Why the Brazilian mining sector can’t be ignored

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By Peter Kennedy

Largo’s Maracas Menchen vanadium mine in Brazil. Source: L:argo Resources Ltd.

All is not well in Brazil, as the devastating fire at the country’s national museum would suggest.

However, in spite of the well documented economic challenges and reports of corruption in government, Brazil is home to an established mining sector that can’t easily be ignored.

Brazilian giant Vale SA [VALE-NYSE] emerged as a global leader in the production of nickel when it acquired Canadian mining icon Inco Ltd. and its fabled Sudbury, Ontario operations in October 2006.

Now, Brazil is the second-largest exporter of iron ore after Australia and home to large deposits of copper, bauxite, and other minerals, including potentially major recent finds by miners such as Anglo American [AAL-NYSE].

In the last 12 months, attention has focused on a staking rush, led by Anglo American and Nexa Resources S.A. [NEXA-TSX], which picked up over three million hectares in the Amazon rainforest of Mato Grosso and Para states, according to a report by Reuters News Service.

Experts say those companies have been attracted to the region by a porphyry-style copper-gold discovery that is geologically similar to Andean mines in Chile that contain 60% of the world’s copper resources.

Some of the ground staked by Anglo and Nexa surrounds Altamira Gold Corp.’s [ALTA-TSXV; EQTRF-OTC; T6UP-FSE] property position in the Juruena Belt, which historically produced an estimated seven to 10 million ounces of placer gold.

“The discovery of the first ever copper porphyry in the Juruena belt is significant because porphyry copper deposits generally occur in clusters or belts,” said Altamira President and CEO Michael Bennett. “Where there is one, there are usually others.”

If there is substance to these rumours, it would undoubtedly attract more attention to the region.

However, a new Brazilian mining regulator created in 2017 to cut red tape and attract foreign investment is still not up and running, with experts warning that the agency could be stalled at least through the October election and perhaps until 2019.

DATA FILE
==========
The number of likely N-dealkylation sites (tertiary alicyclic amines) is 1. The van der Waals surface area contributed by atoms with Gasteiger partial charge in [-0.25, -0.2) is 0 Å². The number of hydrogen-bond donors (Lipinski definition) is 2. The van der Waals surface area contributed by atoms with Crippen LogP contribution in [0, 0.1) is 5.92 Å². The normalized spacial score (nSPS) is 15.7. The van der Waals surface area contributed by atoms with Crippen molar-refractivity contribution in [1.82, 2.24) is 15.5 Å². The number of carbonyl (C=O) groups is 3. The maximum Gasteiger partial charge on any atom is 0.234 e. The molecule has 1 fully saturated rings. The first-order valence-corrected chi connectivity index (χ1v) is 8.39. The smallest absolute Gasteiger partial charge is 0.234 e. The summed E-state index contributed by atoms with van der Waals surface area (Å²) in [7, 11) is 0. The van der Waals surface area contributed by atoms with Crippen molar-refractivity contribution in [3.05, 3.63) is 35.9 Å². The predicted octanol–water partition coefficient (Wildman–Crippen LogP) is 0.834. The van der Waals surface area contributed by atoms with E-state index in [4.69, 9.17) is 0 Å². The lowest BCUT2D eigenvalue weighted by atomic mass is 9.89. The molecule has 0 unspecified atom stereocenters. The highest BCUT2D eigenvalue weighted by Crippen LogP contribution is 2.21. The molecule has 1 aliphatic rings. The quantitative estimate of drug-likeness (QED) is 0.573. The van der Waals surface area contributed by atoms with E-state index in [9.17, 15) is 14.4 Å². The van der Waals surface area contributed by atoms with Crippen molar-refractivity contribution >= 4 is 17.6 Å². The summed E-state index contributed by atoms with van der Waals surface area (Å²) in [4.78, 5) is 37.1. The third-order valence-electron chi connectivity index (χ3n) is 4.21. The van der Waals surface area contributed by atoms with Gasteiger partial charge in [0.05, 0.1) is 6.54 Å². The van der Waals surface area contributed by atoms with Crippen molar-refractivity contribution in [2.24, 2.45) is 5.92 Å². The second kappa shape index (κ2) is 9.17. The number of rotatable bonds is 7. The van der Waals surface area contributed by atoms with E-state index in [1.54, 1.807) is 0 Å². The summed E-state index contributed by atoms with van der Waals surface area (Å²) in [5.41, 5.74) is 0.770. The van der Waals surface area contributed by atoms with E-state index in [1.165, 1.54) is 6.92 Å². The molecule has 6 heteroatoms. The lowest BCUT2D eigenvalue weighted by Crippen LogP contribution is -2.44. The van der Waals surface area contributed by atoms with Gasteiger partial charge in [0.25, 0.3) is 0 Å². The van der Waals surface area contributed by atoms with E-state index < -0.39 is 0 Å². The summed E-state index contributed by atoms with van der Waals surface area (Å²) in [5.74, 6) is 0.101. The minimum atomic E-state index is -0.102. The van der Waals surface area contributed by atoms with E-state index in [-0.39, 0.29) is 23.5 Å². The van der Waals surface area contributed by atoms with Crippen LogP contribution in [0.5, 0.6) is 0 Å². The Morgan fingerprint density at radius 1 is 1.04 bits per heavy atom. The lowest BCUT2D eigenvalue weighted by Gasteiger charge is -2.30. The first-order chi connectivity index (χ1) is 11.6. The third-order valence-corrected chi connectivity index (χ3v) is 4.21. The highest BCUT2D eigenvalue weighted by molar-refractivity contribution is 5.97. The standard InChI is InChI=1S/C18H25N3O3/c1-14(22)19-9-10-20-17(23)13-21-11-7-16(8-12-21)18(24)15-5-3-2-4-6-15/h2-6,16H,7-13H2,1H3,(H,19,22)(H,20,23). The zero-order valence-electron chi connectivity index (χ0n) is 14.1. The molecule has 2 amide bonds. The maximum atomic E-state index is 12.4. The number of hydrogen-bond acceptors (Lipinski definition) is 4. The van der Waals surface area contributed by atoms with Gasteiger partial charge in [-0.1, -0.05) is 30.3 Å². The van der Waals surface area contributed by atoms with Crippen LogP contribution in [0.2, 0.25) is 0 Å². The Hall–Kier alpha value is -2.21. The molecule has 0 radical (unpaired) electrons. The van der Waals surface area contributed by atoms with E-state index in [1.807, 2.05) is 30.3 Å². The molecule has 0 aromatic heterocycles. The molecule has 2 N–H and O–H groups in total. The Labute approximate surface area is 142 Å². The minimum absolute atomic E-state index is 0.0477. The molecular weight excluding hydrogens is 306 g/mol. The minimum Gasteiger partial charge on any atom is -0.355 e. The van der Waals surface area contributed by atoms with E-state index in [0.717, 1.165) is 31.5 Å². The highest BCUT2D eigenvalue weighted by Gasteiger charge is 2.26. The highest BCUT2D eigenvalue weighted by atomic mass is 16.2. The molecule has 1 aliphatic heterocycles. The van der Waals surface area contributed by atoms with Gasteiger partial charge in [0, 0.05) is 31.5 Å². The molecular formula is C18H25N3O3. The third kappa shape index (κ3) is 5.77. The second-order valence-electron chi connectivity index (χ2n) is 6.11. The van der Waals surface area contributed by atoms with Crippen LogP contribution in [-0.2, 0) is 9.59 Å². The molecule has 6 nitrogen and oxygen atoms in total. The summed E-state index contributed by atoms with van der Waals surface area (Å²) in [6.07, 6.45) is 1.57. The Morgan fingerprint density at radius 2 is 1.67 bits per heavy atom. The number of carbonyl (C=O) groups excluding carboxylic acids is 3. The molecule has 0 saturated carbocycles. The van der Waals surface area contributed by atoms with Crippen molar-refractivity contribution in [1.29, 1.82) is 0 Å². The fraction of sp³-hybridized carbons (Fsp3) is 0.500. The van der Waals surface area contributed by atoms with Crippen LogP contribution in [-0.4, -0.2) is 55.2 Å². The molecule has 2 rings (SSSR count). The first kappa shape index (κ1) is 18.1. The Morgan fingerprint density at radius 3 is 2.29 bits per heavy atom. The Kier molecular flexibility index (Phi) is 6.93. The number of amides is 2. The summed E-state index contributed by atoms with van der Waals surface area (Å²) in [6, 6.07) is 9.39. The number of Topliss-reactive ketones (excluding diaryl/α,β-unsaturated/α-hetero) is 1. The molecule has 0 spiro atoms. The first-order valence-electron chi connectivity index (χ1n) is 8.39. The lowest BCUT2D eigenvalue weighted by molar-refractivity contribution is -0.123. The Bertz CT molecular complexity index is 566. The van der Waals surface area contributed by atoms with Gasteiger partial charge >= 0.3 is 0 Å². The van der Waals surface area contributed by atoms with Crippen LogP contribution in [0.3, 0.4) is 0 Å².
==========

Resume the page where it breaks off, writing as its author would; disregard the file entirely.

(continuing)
The National Mining Agency – approved by Congress in November – cannot begin its activities until the Senate confirms five directors appointed by President Michel Temer. A separate initiative to modernize the country’s mining code will only go into effect once the agency launches.

With less than two months to go before the general elections, published reports say it isn’t feasible that the directors will be confirmed before a new government is elected.

Meanwhile, Brazil is attracting investment in the exploration and production of both manganese and vanadium, metals that are viewed as leading edge or battery production

Largo Resources Ltd.  [LTO-TSX; LGORF-OTCQX], for example, is focused on the production of vanadium flake, high purity vanadium flake, and high purity vanadium powder at the Maracas Menchen Mine in Bahia State, Brazil.

Vanadium is a ductile and malleable transition metal. It is widely used as an alloy to strengthen steel and titanium.

The Maracas Menchen Mine property covers 17,690 hectares and is located 250 km southwest of Salvador. It is also located near the town of Maracas, which boasts a population of approximately 25,000. Largo has contracted a take-or-pay off-take agreement with Glencore International PLc for 100% of its vanadium material and has two years remaining in the contract. The mine is projected to produce 8,950-9,950 tonnes of vanadium pentoxide in 2018. However, the company has said it plans to expand the capacity by 25%. Vanadium at Maracas Menchen is contained within a massive, titaniferous magnetite and possesses very low levels of contaminants, such as silica. This helps to account for the low production costs and vanadium-rich (3.2% V205) ore.

The following is a list of other companies that are active in Brazil.

Jaguar Mining Inc. [JAG-TSX; JAGGF-OTC] has three gold mining complexes and a large scale land package covering 65,000 hectares. The company’s principal operating assets are located in the Iron Quadrangle, a prolific greenstone belt in the heart of Minas Gerais. They include the Turmalina Gold Mine Complex, and Caete gold Mine Complex, which together produce more than 95,000 ounces of gold annually. The company also owns the Paciencia Gold Mine Complex, which has been on care and maintenance since 2012.

Under a five-year strategic plan, the company hopes to grow its gold production to 200,000 ounces. That would be up from the 90,000 to 105,000 ounces of gold that the company expects to produce this year.

Emerita Resources Corp. [EMO-TSXV] has agreed to earn up to a 100% interest in the Salobro Zinc Project in Minas Gerais State from Vale and IMS Engenharia Mineral. Under the July, 2017 agreement, Emerita agreed to pay US $6.5 million in cash to Vale over a period of seven years. Salobro is comprised of two mining applications covering 1,209 hectares in an area that is well serviced with infrastructure, including paved roads, cellular coverage, rail water and power.